Netflix & Facebook Collapse, Leading Indicator For Stock?

By Wong Kon How


Most businesses depend on mass market consumers to spend, especially from the middle income. Therefore, how well they are doing now and in the future is crucial for businesses and their growth.


Netflix crashed after the company reported its first quarterly loss of subscribers in more than a decade. Not too long ago Meta set a record for the largest one-day selloff in stock market history, more than $200 billion wiped off the value.


Netflix's stock dropped 30% when the market opened on Wednesday, instantly wiping more than $45 billion off the value of the company. Reason, it shed 200,000 subscribers in the first three months of the year, when it had been expecting to add 2.5 million.


But why are they losing clients?


Again, it is inflation. Persistent inflation is forcing households to re-evaluate their budgets. According to a report by media consultancy Kantar published by CNN, people in Great Britain canceled about 1.5 million streaming subscriptions in the first three months of 2022. "Food and energy are people's priorities right now, not watching 'Stranger Things,'" CMC Markets chief market analyst Michael Hewson told CNN.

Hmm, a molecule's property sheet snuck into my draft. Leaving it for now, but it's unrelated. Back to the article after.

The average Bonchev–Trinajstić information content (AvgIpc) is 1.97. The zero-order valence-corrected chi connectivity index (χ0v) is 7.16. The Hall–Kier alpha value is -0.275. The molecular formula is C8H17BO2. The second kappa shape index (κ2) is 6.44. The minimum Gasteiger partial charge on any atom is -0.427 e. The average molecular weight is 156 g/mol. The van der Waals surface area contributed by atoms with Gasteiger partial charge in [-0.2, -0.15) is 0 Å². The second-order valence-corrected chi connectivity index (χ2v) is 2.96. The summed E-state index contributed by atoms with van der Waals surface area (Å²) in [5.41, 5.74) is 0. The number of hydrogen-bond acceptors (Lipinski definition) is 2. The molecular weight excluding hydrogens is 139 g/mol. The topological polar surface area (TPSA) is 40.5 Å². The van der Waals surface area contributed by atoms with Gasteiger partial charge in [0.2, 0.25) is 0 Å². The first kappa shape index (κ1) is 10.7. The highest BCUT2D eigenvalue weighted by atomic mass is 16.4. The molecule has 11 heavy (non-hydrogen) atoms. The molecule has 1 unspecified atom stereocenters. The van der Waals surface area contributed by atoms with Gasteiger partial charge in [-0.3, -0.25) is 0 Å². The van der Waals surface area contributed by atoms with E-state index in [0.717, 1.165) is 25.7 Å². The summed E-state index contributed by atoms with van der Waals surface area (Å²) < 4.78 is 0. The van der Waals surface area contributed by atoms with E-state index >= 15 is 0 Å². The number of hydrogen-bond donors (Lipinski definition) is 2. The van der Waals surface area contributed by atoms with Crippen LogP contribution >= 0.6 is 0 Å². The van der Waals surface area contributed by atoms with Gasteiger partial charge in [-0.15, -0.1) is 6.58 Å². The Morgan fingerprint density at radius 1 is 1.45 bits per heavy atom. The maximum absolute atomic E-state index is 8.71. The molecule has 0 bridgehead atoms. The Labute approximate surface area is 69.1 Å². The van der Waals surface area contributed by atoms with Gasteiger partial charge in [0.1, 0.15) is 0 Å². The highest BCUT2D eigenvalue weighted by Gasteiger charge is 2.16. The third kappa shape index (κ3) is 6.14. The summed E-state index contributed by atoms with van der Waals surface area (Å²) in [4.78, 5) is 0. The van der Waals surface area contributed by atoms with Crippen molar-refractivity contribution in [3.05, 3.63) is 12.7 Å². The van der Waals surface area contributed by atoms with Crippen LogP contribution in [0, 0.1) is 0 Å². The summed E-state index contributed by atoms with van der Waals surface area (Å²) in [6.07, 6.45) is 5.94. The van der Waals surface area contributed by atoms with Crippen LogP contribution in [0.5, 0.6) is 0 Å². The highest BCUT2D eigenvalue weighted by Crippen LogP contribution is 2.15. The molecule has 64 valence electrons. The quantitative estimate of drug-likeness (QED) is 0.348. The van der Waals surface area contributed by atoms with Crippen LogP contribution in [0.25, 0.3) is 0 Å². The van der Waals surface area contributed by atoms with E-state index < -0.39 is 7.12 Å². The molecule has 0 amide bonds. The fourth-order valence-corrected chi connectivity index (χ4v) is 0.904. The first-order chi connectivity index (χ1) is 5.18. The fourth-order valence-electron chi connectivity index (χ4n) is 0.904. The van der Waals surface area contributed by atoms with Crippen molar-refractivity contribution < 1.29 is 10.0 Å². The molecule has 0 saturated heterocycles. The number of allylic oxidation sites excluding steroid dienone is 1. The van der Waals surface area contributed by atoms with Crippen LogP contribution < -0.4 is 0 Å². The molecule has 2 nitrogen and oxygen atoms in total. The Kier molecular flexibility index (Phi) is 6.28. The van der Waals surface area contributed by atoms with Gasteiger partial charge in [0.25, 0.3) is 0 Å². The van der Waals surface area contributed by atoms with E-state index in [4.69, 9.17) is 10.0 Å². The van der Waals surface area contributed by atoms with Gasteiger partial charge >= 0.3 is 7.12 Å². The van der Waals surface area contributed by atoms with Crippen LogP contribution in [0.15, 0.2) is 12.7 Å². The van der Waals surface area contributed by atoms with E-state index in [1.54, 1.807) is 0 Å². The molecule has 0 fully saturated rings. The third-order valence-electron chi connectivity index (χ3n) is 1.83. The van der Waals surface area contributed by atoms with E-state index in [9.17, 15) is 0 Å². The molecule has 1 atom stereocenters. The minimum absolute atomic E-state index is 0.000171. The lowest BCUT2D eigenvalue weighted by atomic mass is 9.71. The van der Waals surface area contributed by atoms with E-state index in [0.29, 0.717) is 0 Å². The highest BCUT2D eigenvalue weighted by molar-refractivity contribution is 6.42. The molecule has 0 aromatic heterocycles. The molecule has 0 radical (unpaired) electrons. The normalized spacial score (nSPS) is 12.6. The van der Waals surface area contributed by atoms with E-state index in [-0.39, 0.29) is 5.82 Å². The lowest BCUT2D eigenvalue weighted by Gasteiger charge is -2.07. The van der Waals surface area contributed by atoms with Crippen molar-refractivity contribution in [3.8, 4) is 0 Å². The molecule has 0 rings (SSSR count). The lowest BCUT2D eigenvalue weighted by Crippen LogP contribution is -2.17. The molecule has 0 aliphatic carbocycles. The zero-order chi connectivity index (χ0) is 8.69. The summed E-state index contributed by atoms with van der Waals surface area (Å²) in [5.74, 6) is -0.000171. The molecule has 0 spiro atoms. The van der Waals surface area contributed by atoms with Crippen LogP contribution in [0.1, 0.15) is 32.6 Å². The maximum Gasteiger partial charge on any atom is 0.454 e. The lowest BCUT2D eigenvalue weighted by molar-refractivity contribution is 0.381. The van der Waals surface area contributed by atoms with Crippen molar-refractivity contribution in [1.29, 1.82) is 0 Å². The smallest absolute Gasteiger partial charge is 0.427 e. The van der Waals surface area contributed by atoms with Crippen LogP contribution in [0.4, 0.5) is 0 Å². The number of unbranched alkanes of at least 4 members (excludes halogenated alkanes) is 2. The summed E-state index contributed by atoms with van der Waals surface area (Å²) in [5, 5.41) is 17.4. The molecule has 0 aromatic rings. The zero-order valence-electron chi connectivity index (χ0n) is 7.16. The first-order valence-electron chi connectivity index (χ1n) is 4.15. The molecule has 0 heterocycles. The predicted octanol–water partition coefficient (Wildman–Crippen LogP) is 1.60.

Meta also depends on large number of small and medium size businesses to spend on advertising dollar. However, with the Fed assertion with more hikes the next two years, business owners are pessimistic on their earnings in the mid-term. They are too tightening their belts and spending lesser.


What business will still do well? Maybe those stocks with their target market towards the rich, wealthy and famous. Whether a pent up demand of EV and more technology gadgets in the future? Not forgetting to understand the spending habits of the mass market, it will be helpful to chart out the main direction in months or maybe years to come.


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